A funny thing happened this spring at the Pacific Symphony. Orange County’s largest orchestra made an unusual hire. It wasn’t a new violinist, a composer, or an assistant conductor. The 39-year-old ensemble named Timothy Mangan as its first writer-in-residence.
This new position was created specifically for Mangan, who from 1998 to 2016 was a staff writer and classical music reviewer for The Orange County Register. A well-respected critic with a national reputation, he is a recipient of several honors, including the ASCAP Deems Taylor Award, the equivalent of an Oscar in the sphere of classical music criticism. His reviews are filled with lively and exacting descriptions, and he excels at writing about the aural qualities of music so that a reader can “hear” them. He can help you understand the progression and logic of a symphony, for example, and he persuasively explains what makes a concerto special. As other writers, reporters, artists, and editors at The Register lost their jobs in the cycle of financial woes and layoffs, Mangan hung on for years. Then, his luck ran out.
His job loss wasn’t just a fretful personal situation for Mangan. It was rotten news, too, for the Pacific Symphony—and the Pacific Chorale, Philharmonic Society, Baroque Festival of Corona del Mar, SOKA Performing Arts Center, and many other theaters and music organizations. It might seem a positive move to be rid of the nag who points out all the things you’re doing wrong. If arts groups are being truthful, though, they will tell you a different story.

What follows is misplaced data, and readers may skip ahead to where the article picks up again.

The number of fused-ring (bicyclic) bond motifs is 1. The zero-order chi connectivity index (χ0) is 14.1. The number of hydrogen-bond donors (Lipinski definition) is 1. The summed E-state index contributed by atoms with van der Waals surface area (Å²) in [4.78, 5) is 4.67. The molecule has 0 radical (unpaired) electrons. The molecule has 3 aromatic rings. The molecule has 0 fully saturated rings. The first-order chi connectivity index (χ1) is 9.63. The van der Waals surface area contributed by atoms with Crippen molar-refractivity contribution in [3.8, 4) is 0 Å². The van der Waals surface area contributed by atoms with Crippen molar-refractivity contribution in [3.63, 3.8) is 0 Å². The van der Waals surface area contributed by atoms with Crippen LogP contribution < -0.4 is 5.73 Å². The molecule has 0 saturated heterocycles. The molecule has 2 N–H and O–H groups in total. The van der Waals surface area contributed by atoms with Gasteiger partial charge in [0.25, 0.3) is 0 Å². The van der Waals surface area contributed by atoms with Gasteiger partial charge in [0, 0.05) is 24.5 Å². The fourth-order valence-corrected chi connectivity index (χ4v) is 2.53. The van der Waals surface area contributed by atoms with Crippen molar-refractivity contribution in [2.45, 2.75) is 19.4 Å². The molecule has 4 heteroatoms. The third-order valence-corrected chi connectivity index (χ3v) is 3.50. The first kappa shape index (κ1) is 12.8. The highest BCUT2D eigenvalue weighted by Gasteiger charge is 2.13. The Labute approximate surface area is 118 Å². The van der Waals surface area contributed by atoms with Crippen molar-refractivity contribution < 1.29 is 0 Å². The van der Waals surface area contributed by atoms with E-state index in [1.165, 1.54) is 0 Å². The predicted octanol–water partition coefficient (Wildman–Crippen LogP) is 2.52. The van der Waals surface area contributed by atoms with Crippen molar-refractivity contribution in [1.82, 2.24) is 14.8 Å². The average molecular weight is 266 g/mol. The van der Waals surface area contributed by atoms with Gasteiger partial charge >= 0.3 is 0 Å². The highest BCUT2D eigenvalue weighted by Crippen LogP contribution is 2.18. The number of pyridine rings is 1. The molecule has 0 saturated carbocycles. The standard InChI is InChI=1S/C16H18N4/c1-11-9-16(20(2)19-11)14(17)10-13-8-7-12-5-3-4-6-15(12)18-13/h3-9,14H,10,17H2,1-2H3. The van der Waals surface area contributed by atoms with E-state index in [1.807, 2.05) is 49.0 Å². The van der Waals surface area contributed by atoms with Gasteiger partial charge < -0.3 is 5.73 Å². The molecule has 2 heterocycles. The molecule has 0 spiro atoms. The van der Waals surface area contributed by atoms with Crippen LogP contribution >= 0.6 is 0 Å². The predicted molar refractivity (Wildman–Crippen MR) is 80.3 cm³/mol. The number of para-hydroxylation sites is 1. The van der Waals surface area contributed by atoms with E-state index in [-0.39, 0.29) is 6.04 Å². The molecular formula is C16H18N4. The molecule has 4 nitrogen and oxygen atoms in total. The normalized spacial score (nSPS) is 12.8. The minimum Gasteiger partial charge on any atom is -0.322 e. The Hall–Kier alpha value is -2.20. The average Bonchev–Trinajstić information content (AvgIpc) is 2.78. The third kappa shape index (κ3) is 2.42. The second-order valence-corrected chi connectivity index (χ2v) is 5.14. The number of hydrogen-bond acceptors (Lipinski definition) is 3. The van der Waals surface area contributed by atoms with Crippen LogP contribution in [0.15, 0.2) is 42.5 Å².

In a press release announcing Mangan’s appointment, symphony president John Forsyte explained it this way: “The decline in traditional media has made it increasingly difficult for arts organizations to get their stories told to wider audiences as well as to reach new audiences. Creating the writer-in-residence position is our personal response to shifts in the media landscape.”
The Pacific Symphony’s hiring of Mangan is not unprecedented, though bringing a journalist on board at an arts organization is still rare; the Chicago Symphony hired the Chicago Sun-Times’ veteran arts editor Laura Emerick to oversee a digital magazine called CSO Sounds & Stories. With all the online resources available to arts organizations, what’s clear is that even digital tools are not enough to reach potential concertgoers. Why not? Just what is the special value of arts criticism?
It’s not something that’s easily quantified. Good arts criticism is simply one person’s truth, and yet the best writers’ conclusions can be profound and far-reaching. Criticism by its very nature is subjective, but the finest writing also weaves in facts, and these buttress and further the critic’s opinions. My favorite writers—The New York Times movie critic Manohla Dargis, Los Angeles Times theater critic Charles McNulty, to mention two—put forth well-reasoned proofs, backed up with examples, and these lead the reader to greater understanding of a moment, a performance, a piece of art, an event. And their writing is simply beautiful, standing as its own artful object.
This all sounds more than a little high-minded. It’s a breed apart from the thumbs-up, thumbs-down style of reviewing, and even further afield from the random comments on crowdsourced reviewing websites, such as Yelp.
It’s one reason great criticism is important. Written by someone with a thorough grounding in a subject, it provides invaluable context and background. This kind of criticism stands alone atop a mountain of authority.